In March, 2015, the United States Court of Appeals for the Fourth Circuit issued an important social security decision affecting North Carolina. Mascio v. Colvin, 780 F.3d 632 (4th Circuit 2015). In its decision, the Court stated that proper vocational consideration of a claim involving an individual with mental limitations requires comprehensive evaluation of the person’s impairment on limitations in concentration, persistence and pace. The court pointed out that the ability to perform simple tasks differs from the ability to stay on task and only the latter limitation would account for an individual’s limitation in concentration, persistence or pace. Simply limiting an individual to unskilled work does not take into consideration limitations in concentration, persistence or pace.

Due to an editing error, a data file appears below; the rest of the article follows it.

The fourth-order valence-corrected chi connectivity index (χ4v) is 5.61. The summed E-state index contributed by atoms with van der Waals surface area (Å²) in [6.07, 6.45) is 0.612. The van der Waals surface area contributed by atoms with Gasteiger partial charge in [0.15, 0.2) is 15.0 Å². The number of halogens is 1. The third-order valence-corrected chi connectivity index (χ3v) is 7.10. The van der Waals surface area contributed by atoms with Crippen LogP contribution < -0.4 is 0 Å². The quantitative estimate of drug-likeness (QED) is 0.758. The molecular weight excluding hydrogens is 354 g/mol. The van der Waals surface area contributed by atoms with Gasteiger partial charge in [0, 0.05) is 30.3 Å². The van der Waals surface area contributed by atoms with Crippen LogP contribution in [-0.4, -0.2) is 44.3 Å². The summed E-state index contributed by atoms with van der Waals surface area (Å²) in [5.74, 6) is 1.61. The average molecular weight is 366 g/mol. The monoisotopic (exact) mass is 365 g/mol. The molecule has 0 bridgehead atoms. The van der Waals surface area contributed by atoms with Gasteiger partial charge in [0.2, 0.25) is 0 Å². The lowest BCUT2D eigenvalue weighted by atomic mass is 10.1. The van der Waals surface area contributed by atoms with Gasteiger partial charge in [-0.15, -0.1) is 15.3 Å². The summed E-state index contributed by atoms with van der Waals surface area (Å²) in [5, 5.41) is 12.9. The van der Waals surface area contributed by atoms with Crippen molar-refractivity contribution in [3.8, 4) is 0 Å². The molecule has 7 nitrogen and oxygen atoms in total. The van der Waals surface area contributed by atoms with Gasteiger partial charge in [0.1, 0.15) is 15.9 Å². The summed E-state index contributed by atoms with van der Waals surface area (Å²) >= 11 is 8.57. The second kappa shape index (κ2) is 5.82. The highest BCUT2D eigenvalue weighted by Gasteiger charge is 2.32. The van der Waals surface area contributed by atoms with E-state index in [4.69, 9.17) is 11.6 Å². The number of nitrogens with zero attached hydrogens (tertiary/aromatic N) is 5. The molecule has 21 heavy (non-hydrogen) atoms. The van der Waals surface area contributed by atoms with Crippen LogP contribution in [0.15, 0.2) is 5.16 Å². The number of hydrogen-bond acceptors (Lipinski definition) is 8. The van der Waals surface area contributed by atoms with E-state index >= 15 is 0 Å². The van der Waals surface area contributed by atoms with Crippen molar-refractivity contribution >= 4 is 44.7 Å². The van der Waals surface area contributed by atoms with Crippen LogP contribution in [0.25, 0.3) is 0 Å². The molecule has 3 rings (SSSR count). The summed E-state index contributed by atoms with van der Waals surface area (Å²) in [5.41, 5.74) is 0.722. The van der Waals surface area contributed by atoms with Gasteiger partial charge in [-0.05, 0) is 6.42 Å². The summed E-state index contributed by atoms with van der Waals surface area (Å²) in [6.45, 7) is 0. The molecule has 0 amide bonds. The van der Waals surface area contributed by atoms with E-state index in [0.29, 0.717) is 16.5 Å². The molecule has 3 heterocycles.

Another important aspect of the Court’s decision in Mascio is the requirement that the ALJ consider the provisions of Social Security Ruling 96-8p that require a function analysis before assessing an individual’s capability to perform work activity. If there is medical evidence in the record supporting a functional limitation such as an individual’s ability to only walk two hours in a work day, the ALJ must include a narrative discussion describing how the credibility of the evidence and its impact on functional capability. Simply including a conclusory statement that an individual can lift 20 pounds occasionally and 10 pounds frequently is not the kind of discussion required. The ALJ must explain how an individual can perform these functions for a full work day, not just at one time